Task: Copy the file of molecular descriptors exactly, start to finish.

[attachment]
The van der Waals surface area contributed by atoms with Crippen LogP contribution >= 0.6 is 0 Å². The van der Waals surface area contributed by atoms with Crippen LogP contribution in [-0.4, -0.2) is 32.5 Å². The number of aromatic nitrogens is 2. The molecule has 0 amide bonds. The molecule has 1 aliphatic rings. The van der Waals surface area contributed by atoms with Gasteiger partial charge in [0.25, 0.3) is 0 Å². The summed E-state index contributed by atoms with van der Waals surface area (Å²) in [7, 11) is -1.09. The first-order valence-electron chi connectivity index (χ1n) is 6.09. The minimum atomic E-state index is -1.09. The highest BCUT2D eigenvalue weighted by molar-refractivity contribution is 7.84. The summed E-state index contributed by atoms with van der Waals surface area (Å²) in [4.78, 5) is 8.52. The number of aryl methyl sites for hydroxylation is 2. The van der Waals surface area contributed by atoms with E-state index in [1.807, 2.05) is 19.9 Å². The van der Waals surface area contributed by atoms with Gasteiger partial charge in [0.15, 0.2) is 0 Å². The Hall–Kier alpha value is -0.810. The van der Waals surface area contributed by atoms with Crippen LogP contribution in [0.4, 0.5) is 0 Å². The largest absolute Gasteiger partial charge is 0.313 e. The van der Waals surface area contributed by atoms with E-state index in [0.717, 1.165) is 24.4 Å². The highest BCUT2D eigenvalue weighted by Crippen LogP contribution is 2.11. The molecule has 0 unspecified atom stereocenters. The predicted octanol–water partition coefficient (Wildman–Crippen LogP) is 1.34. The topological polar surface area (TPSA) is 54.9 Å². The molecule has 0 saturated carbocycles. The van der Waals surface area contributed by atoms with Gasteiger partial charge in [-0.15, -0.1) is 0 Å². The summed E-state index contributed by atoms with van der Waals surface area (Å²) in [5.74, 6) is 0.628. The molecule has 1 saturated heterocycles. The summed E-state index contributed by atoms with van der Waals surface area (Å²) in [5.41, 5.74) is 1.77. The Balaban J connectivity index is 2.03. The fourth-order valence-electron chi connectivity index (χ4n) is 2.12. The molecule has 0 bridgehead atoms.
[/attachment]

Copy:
The van der Waals surface area contributed by atoms with Crippen LogP contribution >= 0.6 is 0 Å². The van der Waals surface area contributed by atoms with Crippen LogP contribution in [-0.4, -0.2) is 32.5 Å². The number of aromatic nitrogens is 2. The molecule has 0 amide bonds. The molecule has 1 aliphatic rings. The van der Waals surface area contributed by atoms with Gasteiger partial charge in [0.25, 0.3) is 0 Å². The summed E-state index contributed by atoms with van der Waals surface area (Å²) in [7, 11) is -1.09. The first-order valence-electron chi connectivity index (χ1n) is 6.09. The minimum atomic E-state index is -1.09. The highest BCUT2D eigenvalue weighted by molar-refractivity contribution is 7.84. The summed E-state index contributed by atoms with van der Waals surface area (Å²) in [4.78, 5) is 8.52. The number of aryl methyl sites for hydroxylation is 2. The van der Waals surface area contributed by atoms with E-state index in [1.807, 2.05) is 19.9 Å². The van der Waals surface area contributed by atoms with Gasteiger partial charge in [0.15, 0.2) is 0 Å². The Hall–Kier alpha value is -0.810. The van der Waals surface area contributed by atoms with Crippen LogP contribution in [0.4, 0.5) is 0 Å². The largest absolute Gasteiger partial charge is 0.313 e. The van der Waals surface area contributed by atoms with E-state index in [0.717, 1.165) is 24.4 Å². The highest BCUT2D eigenvalue weighted by Crippen LogP contribution is 2.11. The molecule has 0 unspecified atom stereocenters. The predicted octanol–water partition coefficient (Wildman–Crippen LogP) is 1.34. The topological polar surface area (TPSA) is 54.9 Å². The molecule has 0 saturated carbocycles. The van der Waals surface area contributed by atoms with Gasteiger partial charge in [-0.15, -0.1) is 0 Å². The summed E-state index contributed by atoms with van der Waals surface area (Å²) in [5.74, 6) is 0.628. The molecule has 1 saturated heterocycles. The summed E-state index contributed by atoms with van der Waals surface area (Å²) in [5.41, 5.74) is 1.77. The Balaban J connectivity index is 2.03. The fourth-order valence-electron chi connectivity index (χ4n) is 2.12. The molecule has 0 bridgehead atoms.